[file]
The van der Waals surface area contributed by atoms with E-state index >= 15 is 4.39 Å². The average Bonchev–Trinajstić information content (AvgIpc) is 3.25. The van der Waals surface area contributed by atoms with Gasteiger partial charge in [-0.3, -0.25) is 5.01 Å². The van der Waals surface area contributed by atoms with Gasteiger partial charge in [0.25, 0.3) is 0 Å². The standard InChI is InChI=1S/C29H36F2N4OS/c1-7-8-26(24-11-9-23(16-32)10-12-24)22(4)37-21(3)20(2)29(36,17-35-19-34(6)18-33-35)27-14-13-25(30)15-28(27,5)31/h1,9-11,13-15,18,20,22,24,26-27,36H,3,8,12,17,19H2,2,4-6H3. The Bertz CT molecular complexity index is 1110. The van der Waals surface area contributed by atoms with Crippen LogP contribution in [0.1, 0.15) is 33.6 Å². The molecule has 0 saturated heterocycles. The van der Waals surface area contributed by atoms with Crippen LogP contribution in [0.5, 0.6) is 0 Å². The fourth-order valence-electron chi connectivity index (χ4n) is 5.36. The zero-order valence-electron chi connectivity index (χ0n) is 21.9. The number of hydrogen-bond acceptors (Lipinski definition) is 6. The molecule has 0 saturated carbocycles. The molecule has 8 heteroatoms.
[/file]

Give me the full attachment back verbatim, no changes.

The van der Waals surface area contributed by atoms with E-state index >= 15 is 4.39 Å². The average Bonchev–Trinajstić information content (AvgIpc) is 3.25. The van der Waals surface area contributed by atoms with Gasteiger partial charge in [-0.3, -0.25) is 5.01 Å². The van der Waals surface area contributed by atoms with Gasteiger partial charge in [0.25, 0.3) is 0 Å². The standard InChI is InChI=1S/C29H36F2N4OS/c1-7-8-26(24-11-9-23(16-32)10-12-24)22(4)37-21(3)20(2)29(36,17-35-19-34(6)18-33-35)27-14-13-25(30)15-28(27,5)31/h1,9-11,13-15,18,20,22,24,26-27,36H,3,8,12,17,19H2,2,4-6H3. The Bertz CT molecular complexity index is 1110. The van der Waals surface area contributed by atoms with Crippen LogP contribution in [0.1, 0.15) is 33.6 Å². The molecule has 0 saturated heterocycles. The van der Waals surface area contributed by atoms with Crippen LogP contribution in [0.5, 0.6) is 0 Å². The fourth-order valence-electron chi connectivity index (χ4n) is 5.36. The zero-order valence-electron chi connectivity index (χ0n) is 21.9. The number of hydrogen-bond acceptors (Lipinski definition) is 6. The molecule has 0 saturated carbocycles. The molecule has 8 heteroatoms.